I recall a tip from one of the LinkedIn modules, an added share of a few good ideas of initiating a first contact. The module was not that lengthy, however it covered a few good practices, this one stood out for me. It suggested reading the contacts bio and finding something you have in common or some connector, if not something in common, then something you find interesting. Emphasize that connection or what you find interesting, comment on the connection asking a question, the same for what you may have found interesting. For many it conveys an interest in them and it validates your authenticity. People want to know their interest matter as well and when that is conveyed, first contacts are more likely to respond. I hope this helps.

Veteran

Harrison Floyd Rockville, MD

The most valuable commodity of decision makers is ....... time. They don't want to waste it, especially on more work that isn't going to save them time. Asking them to coffee, or to talk about the company takes up, TIME.

Change your approach. Don't try to "network," they will see it coming from a mile away. ( Like when you know a homeless person is going to ask you for money) Instead of "networking," try to start a genuine relationship with the right person.

Use LinkedIn and other social media platforms to find common or relatable interests. Approach casually to disarm them. Find ways to get the answers you seek at a relaxing time. I promise you'll find out more about a job or company over a beer / dinner than you will over coffee or an informational interview.

Advisor

Jerry Welsh Middleville, MI

In reviewing your LinkedIn profile, you are missing hard numbers in your value proposition. Take some time possibly do some informational interviews in the supply chain/purchasing market. Ask questions about what current career folks use as metrics, how did they break into their current position, what are the key components of their position. Seek information, and also networking. If you are genuine in your interviews, people like helping veterans with information about "their" career. DO NOT ASK FOR JOBS in these types of interviewing. Know what the metrics are "decision makers are looking for'! Spend time looking a number of position postings, ones that you are interest in. Check for key components, what are the SKA's and then what certs do they want, what hands on experience. You need to match what the industry wants. Here are a couple of quick reads. Remember that you are part of the 0.5% of Americans who serve their country. You are very well respected, but the chance civilians have been part of the 0.5% simply means they will not understand your language or experiences-without translation. Thank you for your support and sacrifices. God Bless https://www.linkedin.com/pulse/come-prepared-transition-process-gap-between-civilian-jerry-welsh/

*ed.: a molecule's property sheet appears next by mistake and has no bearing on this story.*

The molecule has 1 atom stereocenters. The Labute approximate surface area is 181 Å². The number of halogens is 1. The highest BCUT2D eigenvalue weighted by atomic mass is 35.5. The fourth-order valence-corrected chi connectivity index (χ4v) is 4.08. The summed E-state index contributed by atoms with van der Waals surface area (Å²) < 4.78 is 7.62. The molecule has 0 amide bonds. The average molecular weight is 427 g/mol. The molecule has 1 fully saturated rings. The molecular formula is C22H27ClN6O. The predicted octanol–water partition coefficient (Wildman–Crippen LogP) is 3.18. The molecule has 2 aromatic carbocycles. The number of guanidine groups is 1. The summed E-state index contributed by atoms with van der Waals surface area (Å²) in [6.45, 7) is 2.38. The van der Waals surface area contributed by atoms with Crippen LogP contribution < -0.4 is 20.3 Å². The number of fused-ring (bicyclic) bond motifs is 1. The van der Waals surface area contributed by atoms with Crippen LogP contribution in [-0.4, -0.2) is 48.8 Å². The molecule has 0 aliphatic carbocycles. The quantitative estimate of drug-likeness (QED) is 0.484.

https://www.linkedin.com/pulse/when-more-right-jerry-welsh/

Advisor

Paul Tusting Salt Lake City, UT

Hi Richard,
Here is a posting similar to yours which had some great suggestions.
Best of luck!
-Paul

https://acp-advisornet.org/questions/5336#answer-26927

Advisor

Jeff Martin Ashburn, VA

What you’re doing really is one of the best approaches, even though it takes time and patience. I’d suggest that you network at the target company or industry. Use LinkedIn to find people already working there and reach out to them. Ask them the process they used to get hired and ask them to help you navigate the hiring process and if they are willing, ask them to submit you as a referral. These activities require much more time on your part but in my opinion would greatly increase your chances for success.

This book might have some ideas that could help you - Networking for people who hate networking, by Devora Zack. It has some very practical advice and techniques.